Are Tanning Beds Safe?

June 1, 2017

tanning bed
Photo credit Flickr/Jason & Megan Mills. Posted under this Creative Commons license.

Updated 1/28/16

If you’re thinking about hitting the tanning beds to get started on your “base tan,” don’t. That’s the advice of Jennifer Y Lin, MD, of Dana-Farber’s Center for Melanoma Oncology.

Melanoma, the most deadly form of skin cancer, is on the rise, particularly in women aged 25-32. The frequency of tanning and age at which you start tanning both affect your risk of melanoma. Too much sun exposure of any kind can be harmful, but tanning booths are even worse. Seventy-five percent of melanomas diagnosed between the ages of 18 to 29 years of age are associated with tanning bed use. Tanning beds emit three to six times the amount of radiation given off by the sun, meaning that using a bed or a booth for 20 minutes translates into one to three hours of lying out at the beach without any sun screen protection.

In 2015, the Food and Drug Administration (FDA) proposed banning use of tanning beds/sun lamps for people under the age of 18, and those over 18 who do tan would have to sign a risk acknowledgement certification.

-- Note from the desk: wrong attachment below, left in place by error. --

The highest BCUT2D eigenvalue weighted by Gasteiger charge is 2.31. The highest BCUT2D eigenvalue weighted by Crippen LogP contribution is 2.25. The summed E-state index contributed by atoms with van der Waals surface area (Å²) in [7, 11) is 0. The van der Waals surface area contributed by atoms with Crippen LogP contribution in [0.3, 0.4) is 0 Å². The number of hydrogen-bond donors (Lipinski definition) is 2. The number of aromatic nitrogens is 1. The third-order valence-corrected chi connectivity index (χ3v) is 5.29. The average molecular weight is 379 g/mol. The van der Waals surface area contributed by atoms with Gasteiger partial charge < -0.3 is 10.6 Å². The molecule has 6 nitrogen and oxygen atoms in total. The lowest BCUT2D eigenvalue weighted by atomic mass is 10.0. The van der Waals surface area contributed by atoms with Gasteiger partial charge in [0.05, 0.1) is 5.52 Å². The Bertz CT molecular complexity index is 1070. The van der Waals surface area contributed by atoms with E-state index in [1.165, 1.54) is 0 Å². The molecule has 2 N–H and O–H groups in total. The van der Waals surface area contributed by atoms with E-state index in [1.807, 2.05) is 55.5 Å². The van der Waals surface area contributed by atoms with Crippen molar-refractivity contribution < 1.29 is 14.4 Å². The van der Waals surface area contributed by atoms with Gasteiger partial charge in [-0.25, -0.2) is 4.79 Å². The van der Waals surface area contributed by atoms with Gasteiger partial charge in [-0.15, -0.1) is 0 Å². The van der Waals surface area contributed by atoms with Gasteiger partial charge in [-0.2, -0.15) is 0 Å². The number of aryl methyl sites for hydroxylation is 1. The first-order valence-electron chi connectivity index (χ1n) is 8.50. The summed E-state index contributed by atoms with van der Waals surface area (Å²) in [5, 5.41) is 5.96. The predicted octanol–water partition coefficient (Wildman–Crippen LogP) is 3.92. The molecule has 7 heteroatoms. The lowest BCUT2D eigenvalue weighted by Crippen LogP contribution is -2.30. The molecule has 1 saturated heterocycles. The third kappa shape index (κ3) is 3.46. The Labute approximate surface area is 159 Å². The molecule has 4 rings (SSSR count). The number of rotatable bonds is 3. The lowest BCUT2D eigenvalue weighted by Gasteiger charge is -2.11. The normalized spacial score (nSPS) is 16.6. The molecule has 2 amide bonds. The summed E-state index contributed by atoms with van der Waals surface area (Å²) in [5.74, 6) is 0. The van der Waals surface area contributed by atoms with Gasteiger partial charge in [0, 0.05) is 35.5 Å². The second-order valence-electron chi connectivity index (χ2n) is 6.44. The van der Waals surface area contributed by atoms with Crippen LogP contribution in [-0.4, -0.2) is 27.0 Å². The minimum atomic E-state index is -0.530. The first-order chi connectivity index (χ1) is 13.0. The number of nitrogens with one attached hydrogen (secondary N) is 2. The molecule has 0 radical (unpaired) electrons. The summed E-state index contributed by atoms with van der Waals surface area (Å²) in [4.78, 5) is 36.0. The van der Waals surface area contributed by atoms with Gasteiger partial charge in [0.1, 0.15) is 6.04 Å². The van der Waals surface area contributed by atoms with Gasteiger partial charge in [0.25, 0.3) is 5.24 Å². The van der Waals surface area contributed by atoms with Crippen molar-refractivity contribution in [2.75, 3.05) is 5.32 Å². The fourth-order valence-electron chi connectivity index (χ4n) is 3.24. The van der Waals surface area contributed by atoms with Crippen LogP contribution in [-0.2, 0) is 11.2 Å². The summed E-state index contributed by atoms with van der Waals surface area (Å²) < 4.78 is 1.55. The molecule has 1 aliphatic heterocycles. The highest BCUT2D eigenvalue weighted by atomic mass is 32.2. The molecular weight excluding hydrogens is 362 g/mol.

Indoor tanning systems expose users to ultraviolet A (UVA) radiation, which deeply penetrates the surface of the skin, damages underlying cells, and prematurely ages skin. Contrary to common thought, tanning beds don’t provide users with any vitamin D, an essential part of health. (Most people only need five to ten minutes of sun exposure 2 to 3 times a week to help your skin make this crucial vitamin.)

To better your skin health, incorporate orange juice, milk, fish, and supplements into your diet as alternative sources of Vitamin D, avoid prolonged periods of time in the sun without sun screen protection, see your dermatologist yearly, and stay away from tanning beds.